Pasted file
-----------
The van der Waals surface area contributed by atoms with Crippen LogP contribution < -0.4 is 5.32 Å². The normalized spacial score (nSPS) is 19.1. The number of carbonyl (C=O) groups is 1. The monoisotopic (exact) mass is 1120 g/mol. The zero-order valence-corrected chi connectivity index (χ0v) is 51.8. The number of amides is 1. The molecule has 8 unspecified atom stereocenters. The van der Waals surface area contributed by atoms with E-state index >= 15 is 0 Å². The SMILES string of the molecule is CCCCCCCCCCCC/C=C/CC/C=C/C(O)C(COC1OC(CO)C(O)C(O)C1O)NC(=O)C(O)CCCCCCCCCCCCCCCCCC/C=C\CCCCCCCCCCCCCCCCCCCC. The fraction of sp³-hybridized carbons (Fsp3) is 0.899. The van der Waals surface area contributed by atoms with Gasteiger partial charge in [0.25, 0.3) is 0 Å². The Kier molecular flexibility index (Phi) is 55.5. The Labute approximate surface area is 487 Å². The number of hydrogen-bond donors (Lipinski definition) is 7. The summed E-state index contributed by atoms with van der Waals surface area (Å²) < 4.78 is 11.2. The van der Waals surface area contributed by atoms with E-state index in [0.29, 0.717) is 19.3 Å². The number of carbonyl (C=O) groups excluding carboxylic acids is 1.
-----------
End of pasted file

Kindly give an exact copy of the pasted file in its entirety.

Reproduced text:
The van der Waals surface area contributed by atoms with Crippen LogP contribution < -0.4 is 5.32 Å². The normalized spacial score (nSPS) is 19.1. The number of carbonyl (C=O) groups is 1. The monoisotopic (exact) mass is 1120 g/mol. The zero-order valence-corrected chi connectivity index (χ0v) is 51.8. The number of amides is 1. The molecule has 8 unspecified atom stereocenters. The van der Waals surface area contributed by atoms with E-state index >= 15 is 0 Å². The SMILES string of the molecule is CCCCCCCCCCCC/C=C/CC/C=C/C(O)C(COC1OC(CO)C(O)C(O)C1O)NC(=O)C(O)CCCCCCCCCCCCCCCCCC/C=C\CCCCCCCCCCCCCCCCCCCC. The fraction of sp³-hybridized carbons (Fsp3) is 0.899. The van der Waals surface area contributed by atoms with Gasteiger partial charge in [0.25, 0.3) is 0 Å². The Kier molecular flexibility index (Phi) is 55.5. The Labute approximate surface area is 487 Å². The number of hydrogen-bond donors (Lipinski definition) is 7. The summed E-state index contributed by atoms with van der Waals surface area (Å²) < 4.78 is 11.2. The van der Waals surface area contributed by atoms with E-state index in [0.29, 0.717) is 19.3 Å². The number of carbonyl (C=O) groups excluding carboxylic acids is 1.